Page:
Siberia's forests are facing an unprecedented threat from fire, according to Russian scientists.
Forest fires have surged in Siberia in recent decades
The taiga, which accounts for one-fifth of the world's forested land, has seen a tenfold increase in the rate of deforestation in recent decades.
Last year 22m hectares (54m acres) - half the area of France - was lost.
The scientists say global warming and lack of funding, which has left foresters ill-equipped to combat fires, are the main factors behind the loss.
Loggers have also been accused of starting some fires, which enable them to trade in timber which is cheap but still usable.
The warnings came amid increased scientific debate over climate change in Russia as the British Council opened Zero Carbon City, a touring exhibition on global warming, in the Siberian city of Krasnoyarsk.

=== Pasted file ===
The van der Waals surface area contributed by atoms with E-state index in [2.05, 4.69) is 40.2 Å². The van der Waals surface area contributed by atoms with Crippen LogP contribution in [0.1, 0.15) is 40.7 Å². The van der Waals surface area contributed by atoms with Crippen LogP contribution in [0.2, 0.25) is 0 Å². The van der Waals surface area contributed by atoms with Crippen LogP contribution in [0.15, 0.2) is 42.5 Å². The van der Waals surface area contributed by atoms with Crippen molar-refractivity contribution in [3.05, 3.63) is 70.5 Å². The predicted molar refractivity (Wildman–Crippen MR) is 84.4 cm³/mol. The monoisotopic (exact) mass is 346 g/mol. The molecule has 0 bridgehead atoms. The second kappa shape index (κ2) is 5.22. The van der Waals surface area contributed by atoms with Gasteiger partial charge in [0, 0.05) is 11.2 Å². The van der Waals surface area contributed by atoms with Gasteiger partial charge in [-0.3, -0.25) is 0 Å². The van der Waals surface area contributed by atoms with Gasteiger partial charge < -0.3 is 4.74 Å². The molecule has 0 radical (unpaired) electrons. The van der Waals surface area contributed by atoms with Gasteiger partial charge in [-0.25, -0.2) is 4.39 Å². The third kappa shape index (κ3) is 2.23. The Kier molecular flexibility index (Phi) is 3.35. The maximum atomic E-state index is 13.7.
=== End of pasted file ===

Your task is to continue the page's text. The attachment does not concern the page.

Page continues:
Plea for funds
Siberians are now bracing themselves for the new fire season, which normally starts in late June.
Correspondents say that while attention has focused on the destruction of rain forests, the partly evergreen Siberian boreal forests are equally vital to the planet.
Anatoly Sukhinin, head of the Krasnoyarsk forest fire laboratory, told journalists that there was no doubt that the problem was getting worse.
"It looks to me like these huge forests are currently being devoured by a powerful lung cancer," he said.
Mr Sukhinin said the forests were protected by the government, and it was up to Moscow to makes funds available for their preservation.
The scientist added that his laboratory had to manage with outdated equipment and had no aircraft of its own.
But he said that part of the reason for the problem was arson by people seeking to exploit lax logging licensing laws.
The government issues cheaper licences for areas scarred by fire, even though timber quality is not usually affected.
"After a fire, the timber improves and is even better... and that is the time when people can come in, fell the trees and sell the timber to China and get good money," Mr Sukhinin said.